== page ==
First, Tags in Azure, and almost in any other platform/application, are used to help you organize in a logical way, all the resources. So, if you have a model of subscriptions like Tier 0 (see this post) and then you have different subscriptions, where you will have all the resources (for example Production, Test and Development subscriptions) how can you organize in a logical way? For example, by department or even by application?
OK, you might think using Resource Groups. But that doesn’t have the some “power” than tags. One good example I frequently see the use of tags in Azure is for automation or for chargeback reports. I know that there is an obscene amount of way to use tags, I just mention two.
When you apply tags, you will able to retrieve the resources in your subscription with a tag key and the value. You can have the same tag across different resource groups. So, with tags in azure you can:
- Name-value pairs assigned to individual resources or to resource groups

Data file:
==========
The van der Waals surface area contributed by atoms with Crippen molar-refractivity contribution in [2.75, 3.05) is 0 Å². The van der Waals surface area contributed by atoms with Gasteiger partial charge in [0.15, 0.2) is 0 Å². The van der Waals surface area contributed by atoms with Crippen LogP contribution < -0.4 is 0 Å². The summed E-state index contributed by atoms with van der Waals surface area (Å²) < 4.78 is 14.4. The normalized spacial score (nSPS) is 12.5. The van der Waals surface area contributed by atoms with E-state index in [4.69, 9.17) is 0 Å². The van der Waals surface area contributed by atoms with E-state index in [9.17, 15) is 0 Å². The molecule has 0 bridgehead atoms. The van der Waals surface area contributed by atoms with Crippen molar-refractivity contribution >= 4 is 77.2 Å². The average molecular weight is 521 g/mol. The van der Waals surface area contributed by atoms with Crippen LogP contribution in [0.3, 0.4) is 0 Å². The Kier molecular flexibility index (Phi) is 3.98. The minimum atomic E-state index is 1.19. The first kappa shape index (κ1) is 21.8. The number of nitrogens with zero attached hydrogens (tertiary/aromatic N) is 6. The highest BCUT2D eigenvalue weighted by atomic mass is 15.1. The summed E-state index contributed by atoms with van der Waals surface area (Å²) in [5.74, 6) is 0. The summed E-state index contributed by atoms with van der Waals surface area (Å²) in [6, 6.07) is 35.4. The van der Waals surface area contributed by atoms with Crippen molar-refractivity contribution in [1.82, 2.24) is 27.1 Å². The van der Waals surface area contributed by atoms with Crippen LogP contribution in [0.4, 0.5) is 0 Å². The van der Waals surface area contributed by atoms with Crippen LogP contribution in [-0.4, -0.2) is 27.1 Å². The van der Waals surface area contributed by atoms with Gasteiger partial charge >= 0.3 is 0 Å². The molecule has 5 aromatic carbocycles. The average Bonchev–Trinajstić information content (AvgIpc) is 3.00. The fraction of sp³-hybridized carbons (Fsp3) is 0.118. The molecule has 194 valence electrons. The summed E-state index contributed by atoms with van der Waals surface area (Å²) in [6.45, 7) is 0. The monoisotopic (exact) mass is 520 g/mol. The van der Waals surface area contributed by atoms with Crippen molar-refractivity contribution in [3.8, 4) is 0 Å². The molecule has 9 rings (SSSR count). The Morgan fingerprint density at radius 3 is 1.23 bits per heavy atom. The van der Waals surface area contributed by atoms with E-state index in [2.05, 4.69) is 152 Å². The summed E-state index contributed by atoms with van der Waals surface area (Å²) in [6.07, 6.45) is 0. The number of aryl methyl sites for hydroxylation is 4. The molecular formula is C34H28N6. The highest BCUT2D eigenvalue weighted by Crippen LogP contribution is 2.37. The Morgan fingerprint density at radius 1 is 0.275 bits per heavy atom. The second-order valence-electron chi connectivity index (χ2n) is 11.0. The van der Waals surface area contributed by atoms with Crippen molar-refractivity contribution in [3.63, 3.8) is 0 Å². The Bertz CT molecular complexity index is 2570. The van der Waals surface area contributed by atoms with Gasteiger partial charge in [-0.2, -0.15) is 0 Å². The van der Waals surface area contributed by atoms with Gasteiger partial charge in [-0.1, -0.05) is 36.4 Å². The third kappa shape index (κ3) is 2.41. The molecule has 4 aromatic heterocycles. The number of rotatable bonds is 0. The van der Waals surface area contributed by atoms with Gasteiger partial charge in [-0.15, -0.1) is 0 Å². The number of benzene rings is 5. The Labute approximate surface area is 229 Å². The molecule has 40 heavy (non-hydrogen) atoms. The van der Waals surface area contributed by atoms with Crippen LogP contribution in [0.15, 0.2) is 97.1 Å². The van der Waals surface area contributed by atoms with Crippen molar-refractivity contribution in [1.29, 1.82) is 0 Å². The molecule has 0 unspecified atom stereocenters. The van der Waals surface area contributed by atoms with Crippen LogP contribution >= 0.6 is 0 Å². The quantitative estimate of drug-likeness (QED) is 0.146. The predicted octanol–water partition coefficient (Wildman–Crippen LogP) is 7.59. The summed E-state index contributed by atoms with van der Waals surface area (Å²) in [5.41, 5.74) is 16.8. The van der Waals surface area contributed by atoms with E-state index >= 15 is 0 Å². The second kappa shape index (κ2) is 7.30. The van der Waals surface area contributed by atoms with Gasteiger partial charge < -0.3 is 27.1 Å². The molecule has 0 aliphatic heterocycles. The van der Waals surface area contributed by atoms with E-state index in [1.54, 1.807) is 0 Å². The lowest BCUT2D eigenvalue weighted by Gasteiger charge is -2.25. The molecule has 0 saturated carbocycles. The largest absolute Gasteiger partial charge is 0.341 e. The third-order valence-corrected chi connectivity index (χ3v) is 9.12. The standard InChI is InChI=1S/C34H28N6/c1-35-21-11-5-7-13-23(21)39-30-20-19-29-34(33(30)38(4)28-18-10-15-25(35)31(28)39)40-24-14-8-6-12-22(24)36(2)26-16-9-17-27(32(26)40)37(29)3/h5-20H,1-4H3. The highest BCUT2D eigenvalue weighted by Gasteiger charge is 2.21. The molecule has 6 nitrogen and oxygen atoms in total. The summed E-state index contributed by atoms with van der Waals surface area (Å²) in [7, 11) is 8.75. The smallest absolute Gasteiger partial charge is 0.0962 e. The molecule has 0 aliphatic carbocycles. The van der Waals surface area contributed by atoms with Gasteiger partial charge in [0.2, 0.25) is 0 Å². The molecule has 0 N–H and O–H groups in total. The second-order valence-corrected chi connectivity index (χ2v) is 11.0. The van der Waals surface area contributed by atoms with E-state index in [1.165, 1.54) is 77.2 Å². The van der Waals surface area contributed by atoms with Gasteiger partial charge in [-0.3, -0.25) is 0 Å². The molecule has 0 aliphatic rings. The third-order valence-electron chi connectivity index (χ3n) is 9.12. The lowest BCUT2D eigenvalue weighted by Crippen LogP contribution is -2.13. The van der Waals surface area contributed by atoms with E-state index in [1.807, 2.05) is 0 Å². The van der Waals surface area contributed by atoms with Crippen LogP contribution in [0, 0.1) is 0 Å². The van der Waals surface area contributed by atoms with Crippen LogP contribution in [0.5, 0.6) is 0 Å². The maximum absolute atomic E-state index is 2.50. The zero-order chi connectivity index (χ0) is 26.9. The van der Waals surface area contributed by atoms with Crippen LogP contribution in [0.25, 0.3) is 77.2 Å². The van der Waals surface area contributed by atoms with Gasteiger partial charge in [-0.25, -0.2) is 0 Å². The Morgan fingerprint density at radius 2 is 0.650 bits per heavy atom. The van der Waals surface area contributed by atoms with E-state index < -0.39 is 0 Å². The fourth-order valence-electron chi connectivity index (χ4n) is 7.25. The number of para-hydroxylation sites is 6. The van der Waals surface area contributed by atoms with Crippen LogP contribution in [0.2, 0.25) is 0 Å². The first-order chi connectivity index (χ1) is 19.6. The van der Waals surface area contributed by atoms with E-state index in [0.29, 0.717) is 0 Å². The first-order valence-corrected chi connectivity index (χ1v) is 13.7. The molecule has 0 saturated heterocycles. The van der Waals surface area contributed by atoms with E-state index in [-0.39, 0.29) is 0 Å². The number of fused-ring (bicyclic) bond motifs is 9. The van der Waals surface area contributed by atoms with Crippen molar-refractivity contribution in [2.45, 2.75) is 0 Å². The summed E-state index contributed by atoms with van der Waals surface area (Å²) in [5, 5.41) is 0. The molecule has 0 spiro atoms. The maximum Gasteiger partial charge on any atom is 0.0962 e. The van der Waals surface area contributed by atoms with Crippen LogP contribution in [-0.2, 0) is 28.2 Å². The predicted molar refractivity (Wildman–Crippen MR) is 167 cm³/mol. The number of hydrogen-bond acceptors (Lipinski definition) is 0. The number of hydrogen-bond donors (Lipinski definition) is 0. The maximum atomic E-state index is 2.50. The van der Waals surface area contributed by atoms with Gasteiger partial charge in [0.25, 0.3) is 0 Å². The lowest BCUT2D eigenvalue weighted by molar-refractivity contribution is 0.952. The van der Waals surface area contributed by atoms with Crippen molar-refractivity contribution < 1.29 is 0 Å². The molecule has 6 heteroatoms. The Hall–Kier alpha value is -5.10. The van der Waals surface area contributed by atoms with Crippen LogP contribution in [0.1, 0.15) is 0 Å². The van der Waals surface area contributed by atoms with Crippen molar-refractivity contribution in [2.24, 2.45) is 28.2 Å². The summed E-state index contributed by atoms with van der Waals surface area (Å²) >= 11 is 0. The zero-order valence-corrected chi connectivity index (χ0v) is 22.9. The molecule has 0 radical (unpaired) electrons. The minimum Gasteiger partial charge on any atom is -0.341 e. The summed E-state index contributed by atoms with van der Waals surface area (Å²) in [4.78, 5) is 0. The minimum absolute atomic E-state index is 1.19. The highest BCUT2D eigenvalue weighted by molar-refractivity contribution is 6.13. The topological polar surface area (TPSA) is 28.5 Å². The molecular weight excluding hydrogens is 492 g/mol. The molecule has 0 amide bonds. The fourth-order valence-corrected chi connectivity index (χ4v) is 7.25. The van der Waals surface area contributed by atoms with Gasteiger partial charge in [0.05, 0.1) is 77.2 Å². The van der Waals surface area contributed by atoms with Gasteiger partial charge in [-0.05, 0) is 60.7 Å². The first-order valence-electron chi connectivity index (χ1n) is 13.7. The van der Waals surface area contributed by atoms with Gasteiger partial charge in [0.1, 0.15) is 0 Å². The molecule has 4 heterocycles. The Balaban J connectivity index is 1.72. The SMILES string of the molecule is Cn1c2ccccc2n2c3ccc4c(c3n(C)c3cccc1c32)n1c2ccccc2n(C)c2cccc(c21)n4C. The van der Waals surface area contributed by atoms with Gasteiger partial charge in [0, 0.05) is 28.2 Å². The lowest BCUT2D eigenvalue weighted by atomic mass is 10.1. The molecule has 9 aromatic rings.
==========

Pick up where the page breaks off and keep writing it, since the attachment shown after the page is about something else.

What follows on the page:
- Subscription-wide taxonomy
- Each resource can have up to 15 tags
Although tags in Azure have some limitations. These are the limitations applied to tags:
- Each resource or resource group can have a maximum of 15 tags.
- The tag name is limited to 512 characters.
- The tag value is limited to 256 characters.
- Tags applied to the resource group are not inherited by the resources in that resource group.
So, when to use tags in Azure? Please see some of the Tagging Tips
- Notes: Simple note for VM
- Creator: track the “owner” of a VM
- Department/Cost center: who pays
- Environment: production vs. pre-production vs. test
Resource Tags Tips
- Tag by environment (e.g., dev/test/prod)
- Tag by role (e.g., web/cache/DB)
- Tag by department
- Tag by responsible party (e.g., Bob)
- Tag for automation (e.g., autoshutdownschedule)